Land swap allows road to reach isolated community
Obama fought path through protected area
Congress appears to have worked out a solution to a long-running fight between Washington and Alaska, proposing a land swap that would give the federal government tens of thousands of acres of land while the state would finally gain control over a small strip of environmentally sensitive wilderness through which Alaska wants to build a road.
The state says the 11-mile, one-lane gravel road is needed to save lives in King Cove, a community of fewer than 1,000 people that otherwise is waterlocked and where emergency services — such as airlifts to the hospital — are at the mercy of the weather.
But the Obama administration had resisted allowing a road to be built, citing potential damage to the Izembek National Wildlife Refuge, and agreeing with environmentalists that the road could do irreparable harm to migratory bird habitats.
With the government now under GOP control, however, Alaska is having better luck, with the land-swap compromise gaining steam, clearing a key House committee Tuesday.
The House Natural Resources Committee greenlighted a bill authorizing the massive land swap, which would transfer more than 43,000 acres of Alaskan land to the Department of the Interior in exchange for about 200 acres of land in the Izembek in order to build the road. The Izembek refuge totals about 315,000 acres.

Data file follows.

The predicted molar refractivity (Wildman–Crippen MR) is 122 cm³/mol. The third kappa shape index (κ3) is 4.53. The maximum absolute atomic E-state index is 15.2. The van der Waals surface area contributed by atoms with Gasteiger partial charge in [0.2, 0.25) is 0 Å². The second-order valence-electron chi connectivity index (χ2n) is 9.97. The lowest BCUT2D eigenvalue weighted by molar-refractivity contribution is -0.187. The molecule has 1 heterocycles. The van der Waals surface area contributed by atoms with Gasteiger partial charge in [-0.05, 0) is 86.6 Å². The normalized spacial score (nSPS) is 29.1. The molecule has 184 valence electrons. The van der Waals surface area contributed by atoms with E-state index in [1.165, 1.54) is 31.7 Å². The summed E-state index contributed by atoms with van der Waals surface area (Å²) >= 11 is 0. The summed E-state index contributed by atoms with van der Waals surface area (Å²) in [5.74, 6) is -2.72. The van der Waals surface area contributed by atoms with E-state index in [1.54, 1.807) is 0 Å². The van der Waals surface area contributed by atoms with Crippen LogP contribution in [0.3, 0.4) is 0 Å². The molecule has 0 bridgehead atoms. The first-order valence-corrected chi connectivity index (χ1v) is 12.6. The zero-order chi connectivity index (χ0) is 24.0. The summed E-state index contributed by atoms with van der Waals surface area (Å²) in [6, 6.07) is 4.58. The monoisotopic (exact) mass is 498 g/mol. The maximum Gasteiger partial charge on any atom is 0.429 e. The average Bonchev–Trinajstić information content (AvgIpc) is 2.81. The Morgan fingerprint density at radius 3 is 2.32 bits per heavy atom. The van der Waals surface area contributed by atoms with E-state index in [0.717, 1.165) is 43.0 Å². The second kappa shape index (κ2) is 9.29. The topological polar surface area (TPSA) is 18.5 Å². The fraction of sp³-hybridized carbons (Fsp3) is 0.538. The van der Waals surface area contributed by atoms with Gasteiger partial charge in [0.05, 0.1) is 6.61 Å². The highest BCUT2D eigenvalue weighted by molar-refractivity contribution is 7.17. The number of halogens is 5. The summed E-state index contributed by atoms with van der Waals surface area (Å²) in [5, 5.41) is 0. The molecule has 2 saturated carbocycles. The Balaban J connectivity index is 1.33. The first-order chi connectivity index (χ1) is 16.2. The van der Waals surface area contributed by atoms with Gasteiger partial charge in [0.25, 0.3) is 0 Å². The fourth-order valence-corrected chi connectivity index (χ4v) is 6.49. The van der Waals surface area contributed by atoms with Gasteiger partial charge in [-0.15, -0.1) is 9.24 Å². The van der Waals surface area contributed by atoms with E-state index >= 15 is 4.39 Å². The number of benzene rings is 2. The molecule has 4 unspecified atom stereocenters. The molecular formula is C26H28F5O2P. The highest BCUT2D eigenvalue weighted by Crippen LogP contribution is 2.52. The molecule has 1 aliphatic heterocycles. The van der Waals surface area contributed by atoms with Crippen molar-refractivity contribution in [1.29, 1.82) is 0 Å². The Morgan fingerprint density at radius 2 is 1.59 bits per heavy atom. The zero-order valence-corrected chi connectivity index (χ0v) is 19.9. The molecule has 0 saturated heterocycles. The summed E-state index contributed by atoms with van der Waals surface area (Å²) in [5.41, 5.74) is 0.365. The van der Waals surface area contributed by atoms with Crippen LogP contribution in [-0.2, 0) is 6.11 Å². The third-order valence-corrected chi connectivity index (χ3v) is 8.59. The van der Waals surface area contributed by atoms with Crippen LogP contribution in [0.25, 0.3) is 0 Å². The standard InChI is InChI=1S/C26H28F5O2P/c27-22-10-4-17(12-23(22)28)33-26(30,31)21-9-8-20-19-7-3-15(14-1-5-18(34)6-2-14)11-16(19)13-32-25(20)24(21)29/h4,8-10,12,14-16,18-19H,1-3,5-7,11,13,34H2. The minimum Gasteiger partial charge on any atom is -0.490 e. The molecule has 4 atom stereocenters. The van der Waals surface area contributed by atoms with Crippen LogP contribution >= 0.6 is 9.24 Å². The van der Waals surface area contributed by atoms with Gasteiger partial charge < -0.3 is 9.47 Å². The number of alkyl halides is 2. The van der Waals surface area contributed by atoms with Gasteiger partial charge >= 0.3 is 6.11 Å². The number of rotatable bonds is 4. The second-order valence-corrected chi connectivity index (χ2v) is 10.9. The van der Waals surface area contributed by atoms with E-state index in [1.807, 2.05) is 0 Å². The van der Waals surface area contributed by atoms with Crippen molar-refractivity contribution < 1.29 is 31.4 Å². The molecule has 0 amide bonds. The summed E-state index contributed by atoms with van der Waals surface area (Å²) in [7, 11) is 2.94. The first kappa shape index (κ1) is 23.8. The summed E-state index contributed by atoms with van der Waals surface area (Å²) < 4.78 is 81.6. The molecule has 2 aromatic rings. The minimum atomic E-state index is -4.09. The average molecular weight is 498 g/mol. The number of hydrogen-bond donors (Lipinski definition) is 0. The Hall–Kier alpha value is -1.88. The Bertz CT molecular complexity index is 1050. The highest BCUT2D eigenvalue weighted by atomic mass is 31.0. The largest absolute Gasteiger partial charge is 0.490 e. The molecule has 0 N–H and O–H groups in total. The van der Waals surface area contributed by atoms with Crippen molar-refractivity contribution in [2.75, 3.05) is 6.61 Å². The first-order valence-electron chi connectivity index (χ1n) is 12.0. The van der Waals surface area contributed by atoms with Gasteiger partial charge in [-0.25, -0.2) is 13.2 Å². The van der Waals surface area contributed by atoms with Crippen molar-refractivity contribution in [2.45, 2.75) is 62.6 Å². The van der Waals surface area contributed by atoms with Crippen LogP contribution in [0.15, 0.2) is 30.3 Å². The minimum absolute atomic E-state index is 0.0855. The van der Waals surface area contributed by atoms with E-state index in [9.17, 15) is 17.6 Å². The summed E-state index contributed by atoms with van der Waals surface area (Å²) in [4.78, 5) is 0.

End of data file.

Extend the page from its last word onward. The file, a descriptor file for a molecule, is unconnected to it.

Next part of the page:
The bill passed by a vote of 23 to 14 and now heads to the full House, where it’s expected to pass.
The road, supporters say, is quite literally a matter of life and death for the people of King Cove.
“Nineteen people have died because they didn’t have this road,” said Rep. Don Young, Alaska Republican and chief sponsor of the measure.
The King Cove road has been a top priority for Mr. Young, Alaska Sen. Lisa Murkowski and state officials for decades. The people of King Cove, they say, live in constant danger, often having to wait many hours to be flown via Medevac from their isolated community.
Still, opponents say the legislation is misguided and that the Obama administration’s initial determinations — that the risk to the environment outweighed the need for the road, and that there were other alternatives to construction through the Izembek — were correct.
“The bill ignores all of that work [done by the Obama administration] and declares the project in the public interest,” said Rep. Raul M. Grijalva, Arizona Democrat. “This could be the first time Congress authorized construction of a road through the middle of a designated wilderness.”
Interior Secretary Ryan Zinke has said he’ll revisit the King Cove issue in the coming months, and it’s expected that the Trump administration ultimately will be willing to sign off on the project.
Ms. Murkowski and other officials have routinely raised the issue with the administration since President Trump took office in January.
But congressional approval will by no means be the end of the battle. Mr. Grijalva on Tuesday proposed an amendment that would have withdrawn the land swap if the road wasn’t completed within seven years. Republicans shot down that amendment, suggesting that litigation from environmental groups easily could delay the process for that long.